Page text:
wikiHow to Lower High Blood Pressure Using Slow Breathing with Music

Slow breathing has been declared a breakthrough in natural blood pressure treatment, yet it still hasn't gained widespread use. Could the $300 price tag on the leading slow breathing device be a reason for skepticism? Now there can no longer be any excuse. This easy and practical guide, refreshingly free of mumbo-jumbo, will show you how to get the benefits of slow breathing on your own using music.


  1. Image titled Lower High Blood Pressure Using Slow Breathing with Music Step 1
    Play gentle music (such as classical or rhythm and blues) and get as comfortable and relaxed as possible (think of Oahu).
  2. Image titled Lower High Blood Pressure Using Slow Breathing with Music Step 2
    Breathe slowly and deeply (through your nose) but keep to a comfortable rate. A short pause between exhale and inhale phases is normal.
  3. Image titled Lower High Blood Pressure Using Slow Breathing with Music Step 3
    Gradually extend your exhale phase until it’s approximately twice the length of your inhale phase. For example, breathe in for 2 seconds, pause, and then exhale for 4 seconds. Do not count or use any kind of timekeeper. The example is only to illustrate the correct pattern.
  4. Image titled Lower High Blood Pressure Using Slow Breathing with Music Step 4
    Once you are used to this pattern, gradually slow your rate of breathing. Do not slow to a point of discomfort. If you feel any strain at all, you need to back off. Remember, you must stay relaxed to get the benefits.
  5. Image titled Lower High Blood Pressure Using Slow Breathing with Music Step 5
    Continue for 15 minutes. Repeat 4 or 5 times a week. That’s all it takes.


  • Slow your breathing very gradually over time. Although you generally shouldn't count, you can check your rate now and then at the end of a session. Six to seven breaths per minute is an ideal rate to shoot for but this may take several weeks. And you don't even need to go that far to get the benefits. Clinical trials reveal that breathing as described at less than 10 breaths per minute for 15 minutes a day will lead to lower blood pressure.
  • It may feel awkward at first but it will quickly become second nature. It can also become extremely relaxing and enjoyable, even almost addictive. Many people use slow breathing for these benefits alone.
  • Never try to count your breathing or follow a timekeeper. This is where most forms of breathing instruction go wrong. You can’t relax while counting or focusing on time. If you plant the inhale/exhale ratio of 1 to 2 firmly in your mind, you will be using the right method.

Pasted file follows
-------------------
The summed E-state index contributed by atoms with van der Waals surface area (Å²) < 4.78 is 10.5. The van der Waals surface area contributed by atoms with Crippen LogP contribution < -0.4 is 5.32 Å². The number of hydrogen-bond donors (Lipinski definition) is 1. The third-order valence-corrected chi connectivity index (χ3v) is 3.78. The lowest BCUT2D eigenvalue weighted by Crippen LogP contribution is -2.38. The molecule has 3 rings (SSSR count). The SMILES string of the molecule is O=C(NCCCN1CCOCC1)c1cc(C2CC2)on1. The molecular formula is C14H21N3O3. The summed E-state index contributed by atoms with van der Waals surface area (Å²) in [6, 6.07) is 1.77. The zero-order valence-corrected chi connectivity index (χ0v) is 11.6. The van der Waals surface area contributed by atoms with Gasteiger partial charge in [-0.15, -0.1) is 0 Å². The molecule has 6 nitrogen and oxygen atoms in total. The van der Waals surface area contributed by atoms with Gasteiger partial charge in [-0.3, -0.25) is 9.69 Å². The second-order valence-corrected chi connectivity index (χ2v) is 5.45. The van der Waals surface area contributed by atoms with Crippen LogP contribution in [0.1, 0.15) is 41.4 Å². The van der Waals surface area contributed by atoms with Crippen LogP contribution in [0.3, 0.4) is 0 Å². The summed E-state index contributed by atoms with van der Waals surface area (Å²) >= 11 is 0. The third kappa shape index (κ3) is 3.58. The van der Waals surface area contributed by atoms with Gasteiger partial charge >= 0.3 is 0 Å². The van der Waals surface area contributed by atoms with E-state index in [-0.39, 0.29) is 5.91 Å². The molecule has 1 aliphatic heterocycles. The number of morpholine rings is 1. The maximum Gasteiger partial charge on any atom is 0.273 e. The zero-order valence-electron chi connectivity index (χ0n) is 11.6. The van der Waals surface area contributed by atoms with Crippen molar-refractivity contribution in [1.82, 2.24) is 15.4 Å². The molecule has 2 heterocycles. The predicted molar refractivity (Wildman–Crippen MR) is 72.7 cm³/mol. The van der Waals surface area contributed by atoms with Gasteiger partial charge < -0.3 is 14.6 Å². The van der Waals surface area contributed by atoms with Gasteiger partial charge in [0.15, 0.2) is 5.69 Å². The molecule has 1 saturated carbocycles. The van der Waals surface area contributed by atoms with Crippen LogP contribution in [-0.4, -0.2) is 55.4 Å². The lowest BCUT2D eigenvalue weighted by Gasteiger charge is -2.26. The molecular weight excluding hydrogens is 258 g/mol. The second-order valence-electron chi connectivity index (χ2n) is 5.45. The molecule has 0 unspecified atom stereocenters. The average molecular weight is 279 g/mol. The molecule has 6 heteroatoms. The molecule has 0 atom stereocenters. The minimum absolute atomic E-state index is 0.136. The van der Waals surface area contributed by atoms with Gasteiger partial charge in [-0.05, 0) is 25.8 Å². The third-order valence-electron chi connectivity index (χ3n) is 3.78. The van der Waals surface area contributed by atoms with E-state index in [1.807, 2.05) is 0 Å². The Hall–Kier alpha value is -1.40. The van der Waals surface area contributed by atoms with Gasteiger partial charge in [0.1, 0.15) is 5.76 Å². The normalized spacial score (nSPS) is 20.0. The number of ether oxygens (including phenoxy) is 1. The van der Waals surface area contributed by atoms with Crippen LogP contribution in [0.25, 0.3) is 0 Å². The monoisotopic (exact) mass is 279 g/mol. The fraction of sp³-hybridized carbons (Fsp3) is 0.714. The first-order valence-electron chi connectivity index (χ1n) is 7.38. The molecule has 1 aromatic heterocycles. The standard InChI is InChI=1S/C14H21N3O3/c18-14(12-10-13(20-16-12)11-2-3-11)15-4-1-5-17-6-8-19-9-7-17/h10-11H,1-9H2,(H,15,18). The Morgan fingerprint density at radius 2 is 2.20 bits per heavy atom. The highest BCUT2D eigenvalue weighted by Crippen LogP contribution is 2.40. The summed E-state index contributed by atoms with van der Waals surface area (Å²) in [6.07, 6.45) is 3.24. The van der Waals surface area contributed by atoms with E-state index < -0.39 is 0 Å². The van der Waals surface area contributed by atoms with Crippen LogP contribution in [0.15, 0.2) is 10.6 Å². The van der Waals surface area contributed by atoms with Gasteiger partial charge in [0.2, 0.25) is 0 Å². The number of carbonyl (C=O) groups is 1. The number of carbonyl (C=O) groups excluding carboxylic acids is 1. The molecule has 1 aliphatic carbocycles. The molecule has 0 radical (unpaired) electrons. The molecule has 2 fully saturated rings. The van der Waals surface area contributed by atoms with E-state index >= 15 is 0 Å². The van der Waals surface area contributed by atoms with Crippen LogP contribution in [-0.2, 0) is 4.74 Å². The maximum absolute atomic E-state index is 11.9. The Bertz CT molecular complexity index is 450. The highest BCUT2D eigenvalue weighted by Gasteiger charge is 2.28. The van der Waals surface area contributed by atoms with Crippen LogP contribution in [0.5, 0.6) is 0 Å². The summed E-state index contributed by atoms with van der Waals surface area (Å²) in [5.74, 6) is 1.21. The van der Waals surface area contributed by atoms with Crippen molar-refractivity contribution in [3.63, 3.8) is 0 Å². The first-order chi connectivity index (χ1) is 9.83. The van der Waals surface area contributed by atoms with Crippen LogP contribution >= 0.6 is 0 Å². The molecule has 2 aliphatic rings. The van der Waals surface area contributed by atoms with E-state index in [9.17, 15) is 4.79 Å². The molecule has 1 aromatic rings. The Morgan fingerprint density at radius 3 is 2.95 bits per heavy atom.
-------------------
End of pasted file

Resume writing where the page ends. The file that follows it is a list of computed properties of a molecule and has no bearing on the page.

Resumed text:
• Slow breathing requires relaxation to be effective: the more relaxed you are the greater the benefits.
  • If you have headphones, you may find that they focus the music and help insulate you from distracting noises. But you can get good results without them.
  • Slow breathing to music is especially effective. Instead of a timekeeper, the music itself will act as a regulator, and your breathing will automatically adjust to the beat, helping to keep it smooth and regular.
  • For your music choice, classical adagios or larghettos are often ideal, but watch out for those numbers that suddenly explode into the 1812 Overture. Remember, you’re trying to lower your blood pressure! Other types of music that can work equally well are new age or ambient. You could even use chants or an ocean wave CD or anything relaxing with a slow and regular tempo.
  • If you like to do abdominal breathing that's fine, but no particular style of breathing is required for slow breathing to lower blood pressure. Just breathe the way that is most comfortable for you.


  • Don't confuse deep breathing with strenuous breathing. Breathe gently. You don't need to fill your lungs and doing so will only lead to hyperventilation (which will actually raise your blood pressure!). If you ever feel light-headed or winded you need to back off.

Things You'll Need

  • A quiet and comfortable place (your favorite recliner?) and a time when you have at least 15 minutes free of noise and distraction.
  • A piece of music that is very gentle and slow tempo.
  • A timer (optional) - only to signal the end of 15 minutes (not to count with).

Article Info

Categories: Cardiovascular Health and Blood Pressure